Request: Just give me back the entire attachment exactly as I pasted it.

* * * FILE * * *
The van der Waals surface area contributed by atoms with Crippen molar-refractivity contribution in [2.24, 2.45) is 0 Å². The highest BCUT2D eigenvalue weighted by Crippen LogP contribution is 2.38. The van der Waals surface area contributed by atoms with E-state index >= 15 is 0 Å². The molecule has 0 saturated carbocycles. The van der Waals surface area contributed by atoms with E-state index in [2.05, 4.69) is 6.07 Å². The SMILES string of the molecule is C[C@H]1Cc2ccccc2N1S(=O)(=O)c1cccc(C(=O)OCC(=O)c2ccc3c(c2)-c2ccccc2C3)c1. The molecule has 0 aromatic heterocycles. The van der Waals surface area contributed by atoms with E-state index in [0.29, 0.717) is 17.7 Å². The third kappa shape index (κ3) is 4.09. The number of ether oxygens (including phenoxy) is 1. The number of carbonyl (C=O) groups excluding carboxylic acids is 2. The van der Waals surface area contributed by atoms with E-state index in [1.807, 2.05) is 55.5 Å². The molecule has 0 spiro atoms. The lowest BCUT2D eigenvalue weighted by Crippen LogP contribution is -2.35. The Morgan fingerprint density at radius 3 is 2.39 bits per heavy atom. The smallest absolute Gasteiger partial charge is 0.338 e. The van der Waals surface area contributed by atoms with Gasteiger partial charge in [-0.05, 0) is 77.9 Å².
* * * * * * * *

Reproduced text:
The van der Waals surface area contributed by atoms with Crippen molar-refractivity contribution in [2.24, 2.45) is 0 Å². The highest BCUT2D eigenvalue weighted by Crippen LogP contribution is 2.38. The van der Waals surface area contributed by atoms with E-state index >= 15 is 0 Å². The molecule has 0 saturated carbocycles. The van der Waals surface area contributed by atoms with E-state index in [2.05, 4.69) is 6.07 Å². The SMILES string of the molecule is C[C@H]1Cc2ccccc2N1S(=O)(=O)c1cccc(C(=O)OCC(=O)c2ccc3c(c2)-c2ccccc2C3)c1. The molecule has 0 aromatic heterocycles. The van der Waals surface area contributed by atoms with E-state index in [0.29, 0.717) is 17.7 Å². The third kappa shape index (κ3) is 4.09. The number of ether oxygens (including phenoxy) is 1. The number of carbonyl (C=O) groups excluding carboxylic acids is 2. The van der Waals surface area contributed by atoms with E-state index in [1.807, 2.05) is 55.5 Å². The molecule has 0 spiro atoms. The lowest BCUT2D eigenvalue weighted by Crippen LogP contribution is -2.35. The Morgan fingerprint density at radius 3 is 2.39 bits per heavy atom. The smallest absolute Gasteiger partial charge is 0.338 e. The van der Waals surface area contributed by atoms with Gasteiger partial charge in [-0.05, 0) is 77.9 Å².